CAIRO: The Administrative Prosecution referred an antiquities ministry official and three security personnel to trial over charges of theft and smuggling of a 3,600 year-old limestone statue from antiquities storerooms at Egypt’s archaeological site of Memphis, Youm7 reported Saturday.
The referral came after Ana Tavares, Co- director of the U.S. archeological mission in Mit Rahina, better known as Memphis, has filed a lawsuit against the area antiquities inspector over accusation of “stealing a limestone statue” dating back to the Middle Kingdom and replacing it with a replica before it was smuggled outside Egypt.
The artifact in question represents a seated double statue of an ancient Egyptian couple. The statue, alongside other four artifacts, has been unearthed by the U.S. mission in 2011 before they were handed over for the inspector to store them later at the same year.
However, the disappearance of the double statue was revealed after a curator in the British Museum in London told Nagwan Bahaa Fayez, a member of the U.S. mission who was visiting the museum to display photos for the team’s discoveries in 2011, that he saw the statue with a Belgian antiquity collector.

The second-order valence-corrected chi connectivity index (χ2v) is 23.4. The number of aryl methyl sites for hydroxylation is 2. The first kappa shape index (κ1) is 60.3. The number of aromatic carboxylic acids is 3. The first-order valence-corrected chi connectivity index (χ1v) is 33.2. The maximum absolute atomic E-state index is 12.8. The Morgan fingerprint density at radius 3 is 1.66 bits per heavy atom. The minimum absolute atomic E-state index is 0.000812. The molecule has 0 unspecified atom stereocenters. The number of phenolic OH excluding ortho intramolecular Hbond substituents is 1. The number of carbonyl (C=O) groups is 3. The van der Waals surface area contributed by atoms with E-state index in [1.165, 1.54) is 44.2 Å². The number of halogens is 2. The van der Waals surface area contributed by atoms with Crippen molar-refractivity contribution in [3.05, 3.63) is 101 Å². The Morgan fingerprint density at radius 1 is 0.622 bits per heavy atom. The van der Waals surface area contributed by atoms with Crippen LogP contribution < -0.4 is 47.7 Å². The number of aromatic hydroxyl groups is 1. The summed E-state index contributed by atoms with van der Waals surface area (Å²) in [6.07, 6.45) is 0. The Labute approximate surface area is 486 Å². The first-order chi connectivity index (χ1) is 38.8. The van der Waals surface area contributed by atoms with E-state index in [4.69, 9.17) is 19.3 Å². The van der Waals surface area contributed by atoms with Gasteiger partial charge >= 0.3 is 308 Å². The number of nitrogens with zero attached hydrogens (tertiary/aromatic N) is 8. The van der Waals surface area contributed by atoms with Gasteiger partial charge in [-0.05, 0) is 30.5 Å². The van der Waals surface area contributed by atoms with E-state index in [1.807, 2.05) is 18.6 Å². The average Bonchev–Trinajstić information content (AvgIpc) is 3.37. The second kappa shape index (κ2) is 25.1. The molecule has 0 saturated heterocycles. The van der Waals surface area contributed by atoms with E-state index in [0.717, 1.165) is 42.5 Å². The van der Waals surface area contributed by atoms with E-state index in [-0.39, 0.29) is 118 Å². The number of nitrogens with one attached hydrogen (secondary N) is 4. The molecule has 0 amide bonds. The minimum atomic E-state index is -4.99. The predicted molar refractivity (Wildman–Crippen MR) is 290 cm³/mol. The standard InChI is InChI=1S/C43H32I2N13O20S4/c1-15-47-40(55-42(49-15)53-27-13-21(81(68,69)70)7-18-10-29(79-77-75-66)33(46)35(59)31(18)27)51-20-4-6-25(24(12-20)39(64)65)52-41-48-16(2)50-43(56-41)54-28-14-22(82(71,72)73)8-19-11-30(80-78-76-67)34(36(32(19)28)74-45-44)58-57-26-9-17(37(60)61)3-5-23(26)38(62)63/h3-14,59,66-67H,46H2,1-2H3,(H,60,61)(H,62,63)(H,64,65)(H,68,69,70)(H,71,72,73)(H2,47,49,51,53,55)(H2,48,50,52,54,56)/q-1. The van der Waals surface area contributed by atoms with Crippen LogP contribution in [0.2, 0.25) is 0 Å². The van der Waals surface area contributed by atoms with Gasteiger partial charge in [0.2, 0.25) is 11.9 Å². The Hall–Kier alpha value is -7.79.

The Administrative Prosecution formed a committee to inspect the U.S. mission’s storehouse in Memphis. The committee confirmed the statue has been replaced by a replica. Meanwhile, the Criminal Investigative Unit at the Egyptian Museum has confirmed that the statue has been stolen and smuggled outside Egypt.
In December 2015, Egypt has reclaimed three Islamic lanterns that were discovered a year earlier by a London-based Egyptian archaeologist during an attempt to sell them to an antique collector. In April, 2014, Egypt intercepted Jewish antiquities being smuggled to Belgium.
A large number of artifacts were stolen from Mallawi museum in Upper Egypt’s governorate of Minya in the aftermath of the dispersal of the sit-ins of the Muslim Brotherhood in Rabaa al-Adaweya and Nahda Square August 14, 2013.